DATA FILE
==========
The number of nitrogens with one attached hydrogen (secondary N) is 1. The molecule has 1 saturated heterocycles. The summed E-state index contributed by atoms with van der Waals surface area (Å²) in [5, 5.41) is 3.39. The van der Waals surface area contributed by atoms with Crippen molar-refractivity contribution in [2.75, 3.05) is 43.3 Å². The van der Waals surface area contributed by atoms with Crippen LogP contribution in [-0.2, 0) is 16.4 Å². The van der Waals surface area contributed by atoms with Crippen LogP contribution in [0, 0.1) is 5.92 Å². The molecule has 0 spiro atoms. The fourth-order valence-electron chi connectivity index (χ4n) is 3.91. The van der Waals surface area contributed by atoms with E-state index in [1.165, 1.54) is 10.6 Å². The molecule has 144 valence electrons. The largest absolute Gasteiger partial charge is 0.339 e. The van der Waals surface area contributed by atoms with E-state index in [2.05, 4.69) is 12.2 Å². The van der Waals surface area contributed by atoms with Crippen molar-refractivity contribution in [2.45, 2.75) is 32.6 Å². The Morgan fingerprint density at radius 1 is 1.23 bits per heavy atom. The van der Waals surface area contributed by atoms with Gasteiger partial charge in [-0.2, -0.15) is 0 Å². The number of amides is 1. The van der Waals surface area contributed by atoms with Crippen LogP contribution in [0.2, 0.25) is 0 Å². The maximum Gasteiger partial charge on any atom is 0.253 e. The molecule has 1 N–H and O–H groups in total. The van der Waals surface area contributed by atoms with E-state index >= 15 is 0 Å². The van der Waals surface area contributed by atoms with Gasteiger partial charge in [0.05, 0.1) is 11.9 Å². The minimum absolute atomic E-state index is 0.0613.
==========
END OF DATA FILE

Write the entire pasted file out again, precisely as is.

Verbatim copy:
The number of nitrogens with one attached hydrogen (secondary N) is 1. The molecule has 1 saturated heterocycles. The summed E-state index contributed by atoms with van der Waals surface area (Å²) in [5, 5.41) is 3.39. The van der Waals surface area contributed by atoms with Crippen molar-refractivity contribution in [2.75, 3.05) is 43.3 Å². The van der Waals surface area contributed by atoms with Crippen LogP contribution in [-0.2, 0) is 16.4 Å². The van der Waals surface area contributed by atoms with Crippen LogP contribution in [0, 0.1) is 5.92 Å². The molecule has 0 spiro atoms. The fourth-order valence-electron chi connectivity index (χ4n) is 3.91. The van der Waals surface area contributed by atoms with E-state index in [1.165, 1.54) is 10.6 Å². The molecule has 144 valence electrons. The largest absolute Gasteiger partial charge is 0.339 e. The van der Waals surface area contributed by atoms with E-state index in [2.05, 4.69) is 12.2 Å². The van der Waals surface area contributed by atoms with Crippen molar-refractivity contribution in [2.45, 2.75) is 32.6 Å². The Morgan fingerprint density at radius 1 is 1.23 bits per heavy atom. The van der Waals surface area contributed by atoms with Gasteiger partial charge in [-0.2, -0.15) is 0 Å². The number of amides is 1. The van der Waals surface area contributed by atoms with Crippen LogP contribution in [0.2, 0.25) is 0 Å². The maximum Gasteiger partial charge on any atom is 0.253 e. The molecule has 1 N–H and O–H groups in total. The van der Waals surface area contributed by atoms with E-state index >= 15 is 0 Å². The van der Waals surface area contributed by atoms with Gasteiger partial charge in [0.05, 0.1) is 11.9 Å². The minimum absolute atomic E-state index is 0.0613.